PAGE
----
Project Management

How Project Managers Can Smooth Interdepartmental Conflict

The custodian in high school once taught a powerful statement to our crowded lunch room: “If it is to be, it’s up to me.” It means that we all play a part in making our environment better for ourselves and each other. That includes a hostile work environment. In an article for, Moira Alexander explains what project managers can do to ease tension between departments.

The Power Is Yours

If conflict originates at the top of the business, then project managers might literally be out of reach in their ability to remedy it. What they can do though is at least iterate to leadership the risks for the project that are created from a hostile situation. If leaders are aware of the potential damage they or other leaders might cause, then they might be receptive to making behaviors change.

Other elements are more directly in project managers’ control to change. For instance, minor communication breakdowns can quickly snowball into situations of grudges and resentment, where silos are enacted in the future as a matter of spite. Project managers have the power to call a spade a spade, acknowledge oversights between groups, and ensure that healthy communication continues. Likewise, when egos clash, project managers can redirect people’s energy so that they are focusing on shared project goals instead of attacking each other.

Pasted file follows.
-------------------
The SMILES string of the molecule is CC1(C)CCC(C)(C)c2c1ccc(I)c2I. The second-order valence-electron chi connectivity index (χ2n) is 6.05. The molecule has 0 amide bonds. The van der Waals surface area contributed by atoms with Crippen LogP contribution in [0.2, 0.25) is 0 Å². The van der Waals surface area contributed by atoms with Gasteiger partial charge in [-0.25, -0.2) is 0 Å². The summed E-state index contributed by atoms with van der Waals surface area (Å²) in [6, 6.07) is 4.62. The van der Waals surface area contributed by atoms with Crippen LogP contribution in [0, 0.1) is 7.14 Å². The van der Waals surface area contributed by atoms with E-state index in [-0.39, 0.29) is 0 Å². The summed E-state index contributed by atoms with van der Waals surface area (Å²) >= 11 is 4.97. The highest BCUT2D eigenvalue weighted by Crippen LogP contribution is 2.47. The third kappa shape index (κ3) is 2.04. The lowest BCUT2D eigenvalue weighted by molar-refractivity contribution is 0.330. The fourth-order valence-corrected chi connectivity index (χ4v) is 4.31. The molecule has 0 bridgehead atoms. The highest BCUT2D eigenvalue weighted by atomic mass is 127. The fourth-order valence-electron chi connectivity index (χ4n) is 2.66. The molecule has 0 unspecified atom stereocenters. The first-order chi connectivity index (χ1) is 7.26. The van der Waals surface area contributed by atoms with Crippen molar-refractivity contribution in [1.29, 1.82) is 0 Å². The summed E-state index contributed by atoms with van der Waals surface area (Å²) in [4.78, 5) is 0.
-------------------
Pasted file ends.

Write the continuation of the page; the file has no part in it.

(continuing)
Another common discrepancy is over who should receive limited resources:

This type of conflict is likely due to surface throughout all projects and shouldn’t be new to any PM. Resources are typically limited in most companies, and this only creates a tug-of-war because of conflicting goals and perceived priorities. A project manager plays a key role in identifying and scheduling all priorities and associated resources to meet those priorities. This again is an area well within a project manager’s wheelhouse. Good project managers strive to stay on top of this type of conflict, or better yet get ahead of it whenever possible to avoid additional fall out later.

Lastly, in situations where groups are disappointed in each other’s work and cast blame at each other, project managers are not going to want to take sides. Instead, they should just help crystallize where things went wrong, and perhaps build a plan for avoiding the same pitfall the next time around.

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